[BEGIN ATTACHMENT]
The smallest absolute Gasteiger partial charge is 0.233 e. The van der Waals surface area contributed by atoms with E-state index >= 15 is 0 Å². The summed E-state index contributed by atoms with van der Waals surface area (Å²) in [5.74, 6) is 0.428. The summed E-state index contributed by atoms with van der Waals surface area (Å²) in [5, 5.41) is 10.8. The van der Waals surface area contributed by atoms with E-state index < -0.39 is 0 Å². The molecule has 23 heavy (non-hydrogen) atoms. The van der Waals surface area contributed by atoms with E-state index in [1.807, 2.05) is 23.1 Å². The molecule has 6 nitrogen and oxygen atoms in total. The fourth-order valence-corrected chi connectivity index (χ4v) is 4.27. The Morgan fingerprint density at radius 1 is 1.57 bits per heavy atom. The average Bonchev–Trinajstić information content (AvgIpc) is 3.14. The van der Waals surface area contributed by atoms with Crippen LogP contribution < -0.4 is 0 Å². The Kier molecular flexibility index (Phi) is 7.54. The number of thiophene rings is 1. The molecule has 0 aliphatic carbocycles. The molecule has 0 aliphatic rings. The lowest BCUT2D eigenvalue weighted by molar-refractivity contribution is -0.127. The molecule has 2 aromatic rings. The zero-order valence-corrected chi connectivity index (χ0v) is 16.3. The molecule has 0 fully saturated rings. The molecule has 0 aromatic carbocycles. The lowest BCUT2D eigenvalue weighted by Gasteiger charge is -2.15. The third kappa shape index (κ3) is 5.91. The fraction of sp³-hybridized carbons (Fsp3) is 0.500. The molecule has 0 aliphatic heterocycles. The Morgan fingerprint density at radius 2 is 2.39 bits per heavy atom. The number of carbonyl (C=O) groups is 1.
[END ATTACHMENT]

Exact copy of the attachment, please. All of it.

The smallest absolute Gasteiger partial charge is 0.233 e. The van der Waals surface area contributed by atoms with E-state index >= 15 is 0 Å². The summed E-state index contributed by atoms with van der Waals surface area (Å²) in [5.74, 6) is 0.428. The summed E-state index contributed by atoms with van der Waals surface area (Å²) in [5, 5.41) is 10.8. The van der Waals surface area contributed by atoms with E-state index < -0.39 is 0 Å². The molecule has 23 heavy (non-hydrogen) atoms. The van der Waals surface area contributed by atoms with E-state index in [1.807, 2.05) is 23.1 Å². The molecule has 6 nitrogen and oxygen atoms in total. The fourth-order valence-corrected chi connectivity index (χ4v) is 4.27. The Morgan fingerprint density at radius 1 is 1.57 bits per heavy atom. The average Bonchev–Trinajstić information content (AvgIpc) is 3.14. The van der Waals surface area contributed by atoms with Crippen LogP contribution < -0.4 is 0 Å². The Kier molecular flexibility index (Phi) is 7.54. The number of thiophene rings is 1. The molecule has 0 aliphatic carbocycles. The molecule has 0 aliphatic rings. The lowest BCUT2D eigenvalue weighted by molar-refractivity contribution is -0.127. The molecule has 2 aromatic rings. The zero-order valence-corrected chi connectivity index (χ0v) is 16.3. The molecule has 0 fully saturated rings. The molecule has 0 aromatic carbocycles. The lowest BCUT2D eigenvalue weighted by Gasteiger charge is -2.15. The third kappa shape index (κ3) is 5.91. The fraction of sp³-hybridized carbons (Fsp3) is 0.500. The molecule has 0 aliphatic heterocycles. The Morgan fingerprint density at radius 2 is 2.39 bits per heavy atom. The number of carbonyl (C=O) groups is 1.